The derivatives market performs a number of economic functions: 1. They help in transferring risks from risk adverse people to risk oriented people 2. They help in the discovery of future as well as current prices 3. They catalyze entrepreneurial activity 4. They increase the volume traded in markets because of participation of risk adverse people in greater numbers 5. They increase savings and investment in the long run


The emergence of the market for derivatives products, most notable forwards, futures, options and swaps can be traced back to the willingness of risk-averse economic agents to guard themselves against uncertainties arising out of fluctuations in asset prices. By their very nature, the financial markets can be subject to a very high degree of volatility. Through the use of derivative products, it is possible to partially or fully transfer price risks by locking-in asset prices. As instruments of risk management, derivatives products generally do not influence the fluctuations in the underlying asset prices. However, by locking-in asset prices, derivatives products minimize the impact of fluctuations in asset prices on the profitability and cash flow situation of risk-averse investors. Starting from a controlled economy, India has moved towards a world where prices fluctuate every day. The introduction of risk management instruments in India gained momentum in the last few years due to liberalization process and Reserve Bank of India’s (RBI) efforts in creating currency forward market. Derivatives are an integral part of liberalization process to manage risk. NSE gauging the market requirements initiated the process of setting up derivative markets in India. In July 1999, derivatives trading commenced in India Chronology of instruments 1991 Liberalization process initiated 14 December 1995 SE asked SEBI for permission to trade index futures. N 18 November 1996EBI setup L.C.Gupta Committee to draft a policy framework for index S 11 May 1998 7 July 1999 24 May 2000 25 May 2000 9 June 2000 12 June 2000 25,September 2000 2 June 2001 futures. L.C.Gupta Committee submitted report. RBI gave permission for OTC forward rate agreements (FRAs) and interest rate swaps. SIMEX chose Nifty for trading futures and options on an Indian index. SEBI gave permission to NSE and BSE to do index futures trading. Trading of BSE Sensex futures commenced at BSE. Trading of Nifty futures commenced at NSE. Nifty futures trading commenced at SGX. Individual Stock Options & Derivatives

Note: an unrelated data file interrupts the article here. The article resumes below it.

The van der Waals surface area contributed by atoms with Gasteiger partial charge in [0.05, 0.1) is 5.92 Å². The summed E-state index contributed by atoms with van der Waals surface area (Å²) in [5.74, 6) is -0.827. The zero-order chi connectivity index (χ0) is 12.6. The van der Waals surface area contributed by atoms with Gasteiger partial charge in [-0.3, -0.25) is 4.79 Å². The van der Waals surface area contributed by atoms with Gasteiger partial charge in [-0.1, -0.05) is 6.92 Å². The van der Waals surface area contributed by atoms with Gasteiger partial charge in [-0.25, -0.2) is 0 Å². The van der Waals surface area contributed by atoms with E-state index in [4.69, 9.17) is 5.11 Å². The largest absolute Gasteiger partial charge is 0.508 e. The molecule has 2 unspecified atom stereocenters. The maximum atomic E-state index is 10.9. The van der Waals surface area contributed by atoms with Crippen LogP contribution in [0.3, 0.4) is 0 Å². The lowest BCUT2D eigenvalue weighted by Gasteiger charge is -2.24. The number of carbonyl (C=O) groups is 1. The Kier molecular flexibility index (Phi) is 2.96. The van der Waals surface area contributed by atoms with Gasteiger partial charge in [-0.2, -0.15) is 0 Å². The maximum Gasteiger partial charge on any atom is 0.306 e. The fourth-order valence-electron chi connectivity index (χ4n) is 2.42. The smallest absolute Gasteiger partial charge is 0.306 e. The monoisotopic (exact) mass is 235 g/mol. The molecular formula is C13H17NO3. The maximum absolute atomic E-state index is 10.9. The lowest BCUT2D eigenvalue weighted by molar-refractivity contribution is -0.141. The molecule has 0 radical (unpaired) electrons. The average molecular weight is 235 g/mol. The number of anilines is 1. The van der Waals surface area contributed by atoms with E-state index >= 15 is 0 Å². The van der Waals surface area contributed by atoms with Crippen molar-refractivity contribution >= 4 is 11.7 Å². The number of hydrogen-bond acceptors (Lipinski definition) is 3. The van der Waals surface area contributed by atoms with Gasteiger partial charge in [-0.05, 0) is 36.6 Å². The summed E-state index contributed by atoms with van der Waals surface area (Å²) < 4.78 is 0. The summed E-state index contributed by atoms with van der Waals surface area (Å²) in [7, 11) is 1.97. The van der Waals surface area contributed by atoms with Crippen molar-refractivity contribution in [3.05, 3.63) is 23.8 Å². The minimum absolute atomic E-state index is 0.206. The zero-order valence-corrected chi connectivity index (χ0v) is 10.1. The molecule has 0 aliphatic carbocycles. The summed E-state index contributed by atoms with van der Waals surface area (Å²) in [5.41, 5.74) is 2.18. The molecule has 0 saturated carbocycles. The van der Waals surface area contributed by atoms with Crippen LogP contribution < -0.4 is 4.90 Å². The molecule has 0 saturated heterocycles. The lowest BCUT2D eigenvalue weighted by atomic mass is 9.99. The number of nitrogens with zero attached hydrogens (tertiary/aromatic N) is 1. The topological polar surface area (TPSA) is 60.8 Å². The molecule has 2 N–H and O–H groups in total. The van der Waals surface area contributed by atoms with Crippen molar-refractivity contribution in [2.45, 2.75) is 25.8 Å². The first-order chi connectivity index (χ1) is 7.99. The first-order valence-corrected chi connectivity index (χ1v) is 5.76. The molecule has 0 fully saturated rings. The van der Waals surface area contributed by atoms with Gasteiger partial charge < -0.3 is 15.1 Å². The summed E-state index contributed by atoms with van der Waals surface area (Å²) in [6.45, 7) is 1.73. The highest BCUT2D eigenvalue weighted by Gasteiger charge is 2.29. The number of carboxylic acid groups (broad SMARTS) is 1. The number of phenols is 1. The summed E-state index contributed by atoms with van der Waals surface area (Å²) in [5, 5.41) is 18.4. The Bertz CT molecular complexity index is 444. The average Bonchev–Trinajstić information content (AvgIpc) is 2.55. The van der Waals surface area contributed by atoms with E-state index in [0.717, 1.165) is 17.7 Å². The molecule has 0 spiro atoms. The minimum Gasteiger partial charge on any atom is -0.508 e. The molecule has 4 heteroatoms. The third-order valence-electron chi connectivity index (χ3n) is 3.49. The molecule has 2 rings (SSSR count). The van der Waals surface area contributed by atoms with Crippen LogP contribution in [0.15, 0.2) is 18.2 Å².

Factors contributing to the explosive growth of derivatives are price volatility, globalization of the markets, technological developments and advances in the financial theories. A. PRICE VOLATILITY 24

A price is what one pays to acquire or use something of value. The objects having value maybe commodities, local currency or foreign currencies. The concept of price is clear to almost everybody when we discuss commodities. There is a price to be paid for the purchase of food grain, oil, petrol, metal, etc. the price one pays for use of a unit of another persons money is called interest rate. And the price one pays in one’s own currency for a unit of another currency is called as an exchange rate. Prices are generally determined by market forces. In a market, consumers have ‘demand’ and producers or suppliers have ‘supply’, and the collective interaction of demand and supply in the market determines the price. These factors are constantly interacting in the market causing changes in the price over a short period of time. Such changes in the price are known as ‘price volatility’. This has three factors: the speed of price changes, the frequency of price changes and the magnitude of price changes. The changes in demand and supply influencing factors culminate in market adjustments through price changes. These price changes expose individuals, producing firms and governments to significant risks. The break down of the BRETTON WOODS agreement brought and end to the stabilizing role of fixed exchange rates and the gold convertibility of the dollars. The globalization of the markets and rapid industrialization of many underdeveloped countries brought a new scale and dimension to the markets. Nations that were poor suddenly became a major source of supply of goods. The Mexican crisis in the south east-Asian currency crisis of 1990’s has also brought the price volatility factor on the surface. The advent of telecommunication and data processing bought information very quickly to the markets. Information which would have taken months to impact the market earlier can now be obtained in matter of moments. Even equity holders are exposed to price risk of corporate share fluctuates rapidly. This price volatility risk pushed the use of derivatives like futures and options increasingly as these instruments can be used as hedge to protect against adverse price changes in commodity, foreign exchange, equity shares and bonds. B. GLOBALISATION OF MARKETS – Earlier, managers had to deal with domestic economic concerns; what happened in other part of the world was mostly irrelevant. Now globalization has increased the size of markets and as greatly enhanced competition .it has benefited consumers who cannot obtain better